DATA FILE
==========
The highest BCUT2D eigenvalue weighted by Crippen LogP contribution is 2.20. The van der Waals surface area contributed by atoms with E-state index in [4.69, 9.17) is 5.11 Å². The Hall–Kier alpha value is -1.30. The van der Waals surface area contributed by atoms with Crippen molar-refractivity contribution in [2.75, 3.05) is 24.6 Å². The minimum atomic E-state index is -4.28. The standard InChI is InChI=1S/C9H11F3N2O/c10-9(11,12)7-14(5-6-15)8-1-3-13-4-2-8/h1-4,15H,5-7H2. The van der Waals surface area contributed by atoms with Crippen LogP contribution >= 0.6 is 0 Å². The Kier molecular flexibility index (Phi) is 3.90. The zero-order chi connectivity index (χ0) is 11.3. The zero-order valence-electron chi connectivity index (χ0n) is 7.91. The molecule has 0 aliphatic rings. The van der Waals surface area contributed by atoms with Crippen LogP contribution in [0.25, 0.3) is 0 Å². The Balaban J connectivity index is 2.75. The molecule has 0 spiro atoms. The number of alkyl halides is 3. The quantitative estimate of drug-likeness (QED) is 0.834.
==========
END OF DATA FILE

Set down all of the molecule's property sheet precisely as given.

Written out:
The highest BCUT2D eigenvalue weighted by Crippen LogP contribution is 2.20. The van der Waals surface area contributed by atoms with E-state index in [4.69, 9.17) is 5.11 Å². The Hall–Kier alpha value is -1.30. The van der Waals surface area contributed by atoms with Crippen molar-refractivity contribution in [2.75, 3.05) is 24.6 Å². The minimum atomic E-state index is -4.28. The standard InChI is InChI=1S/C9H11F3N2O/c10-9(11,12)7-14(5-6-15)8-1-3-13-4-2-8/h1-4,15H,5-7H2. The van der Waals surface area contributed by atoms with Crippen LogP contribution >= 0.6 is 0 Å². The Kier molecular flexibility index (Phi) is 3.90. The zero-order chi connectivity index (χ0) is 11.3. The zero-order valence-electron chi connectivity index (χ0n) is 7.91. The molecule has 0 aliphatic rings. The van der Waals surface area contributed by atoms with Crippen LogP contribution in [0.25, 0.3) is 0 Å². The Balaban J connectivity index is 2.75. The molecule has 0 spiro atoms. The number of alkyl halides is 3. The quantitative estimate of drug-likeness (QED) is 0.834.